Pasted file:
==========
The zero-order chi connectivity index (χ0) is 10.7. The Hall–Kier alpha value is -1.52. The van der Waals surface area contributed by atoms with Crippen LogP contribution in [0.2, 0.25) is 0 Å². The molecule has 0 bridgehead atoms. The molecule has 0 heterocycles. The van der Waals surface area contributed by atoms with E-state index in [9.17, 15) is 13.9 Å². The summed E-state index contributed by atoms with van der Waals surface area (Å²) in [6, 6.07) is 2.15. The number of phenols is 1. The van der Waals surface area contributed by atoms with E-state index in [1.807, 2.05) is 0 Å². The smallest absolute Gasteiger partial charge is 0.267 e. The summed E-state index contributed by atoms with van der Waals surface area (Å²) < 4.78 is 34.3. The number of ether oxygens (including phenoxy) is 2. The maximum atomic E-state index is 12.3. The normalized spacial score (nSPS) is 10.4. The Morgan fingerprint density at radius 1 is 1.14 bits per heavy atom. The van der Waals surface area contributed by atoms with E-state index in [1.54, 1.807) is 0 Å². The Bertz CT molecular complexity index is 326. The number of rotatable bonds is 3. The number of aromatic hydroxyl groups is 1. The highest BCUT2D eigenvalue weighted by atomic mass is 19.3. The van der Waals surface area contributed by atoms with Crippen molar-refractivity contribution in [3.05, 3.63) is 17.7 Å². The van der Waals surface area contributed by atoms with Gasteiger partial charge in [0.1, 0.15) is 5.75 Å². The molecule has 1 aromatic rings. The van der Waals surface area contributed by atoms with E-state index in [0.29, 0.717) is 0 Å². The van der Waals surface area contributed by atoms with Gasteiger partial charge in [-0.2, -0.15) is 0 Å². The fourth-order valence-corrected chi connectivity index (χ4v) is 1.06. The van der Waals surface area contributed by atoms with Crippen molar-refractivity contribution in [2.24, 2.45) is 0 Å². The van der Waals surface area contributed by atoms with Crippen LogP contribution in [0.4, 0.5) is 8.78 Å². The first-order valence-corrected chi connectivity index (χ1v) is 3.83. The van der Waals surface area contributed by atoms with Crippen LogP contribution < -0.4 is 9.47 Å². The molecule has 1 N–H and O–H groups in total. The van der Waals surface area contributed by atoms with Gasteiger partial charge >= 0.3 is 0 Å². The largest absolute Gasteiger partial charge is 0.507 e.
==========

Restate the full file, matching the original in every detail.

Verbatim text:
The zero-order chi connectivity index (χ0) is 10.7. The Hall–Kier alpha value is -1.52. The van der Waals surface area contributed by atoms with Crippen LogP contribution in [0.2, 0.25) is 0 Å². The molecule has 0 bridgehead atoms. The molecule has 0 heterocycles. The van der Waals surface area contributed by atoms with E-state index in [9.17, 15) is 13.9 Å². The summed E-state index contributed by atoms with van der Waals surface area (Å²) in [6, 6.07) is 2.15. The number of phenols is 1. The van der Waals surface area contributed by atoms with E-state index in [1.807, 2.05) is 0 Å². The smallest absolute Gasteiger partial charge is 0.267 e. The summed E-state index contributed by atoms with van der Waals surface area (Å²) < 4.78 is 34.3. The number of ether oxygens (including phenoxy) is 2. The maximum atomic E-state index is 12.3. The normalized spacial score (nSPS) is 10.4. The Morgan fingerprint density at radius 1 is 1.14 bits per heavy atom. The van der Waals surface area contributed by atoms with E-state index in [1.54, 1.807) is 0 Å². The Bertz CT molecular complexity index is 326. The number of rotatable bonds is 3. The number of aromatic hydroxyl groups is 1. The highest BCUT2D eigenvalue weighted by atomic mass is 19.3. The van der Waals surface area contributed by atoms with Crippen molar-refractivity contribution in [3.05, 3.63) is 17.7 Å². The van der Waals surface area contributed by atoms with Gasteiger partial charge in [0.1, 0.15) is 5.75 Å². The molecule has 1 aromatic rings. The van der Waals surface area contributed by atoms with E-state index in [0.29, 0.717) is 0 Å². The van der Waals surface area contributed by atoms with Gasteiger partial charge in [-0.2, -0.15) is 0 Å². The fourth-order valence-corrected chi connectivity index (χ4v) is 1.06. The van der Waals surface area contributed by atoms with Crippen molar-refractivity contribution in [2.24, 2.45) is 0 Å². The van der Waals surface area contributed by atoms with Crippen LogP contribution in [0.4, 0.5) is 8.78 Å². The first-order valence-corrected chi connectivity index (χ1v) is 3.83. The van der Waals surface area contributed by atoms with Crippen LogP contribution < -0.4 is 9.47 Å². The molecule has 1 N–H and O–H groups in total. The van der Waals surface area contributed by atoms with Gasteiger partial charge >= 0.3 is 0 Å². The largest absolute Gasteiger partial charge is 0.507 e.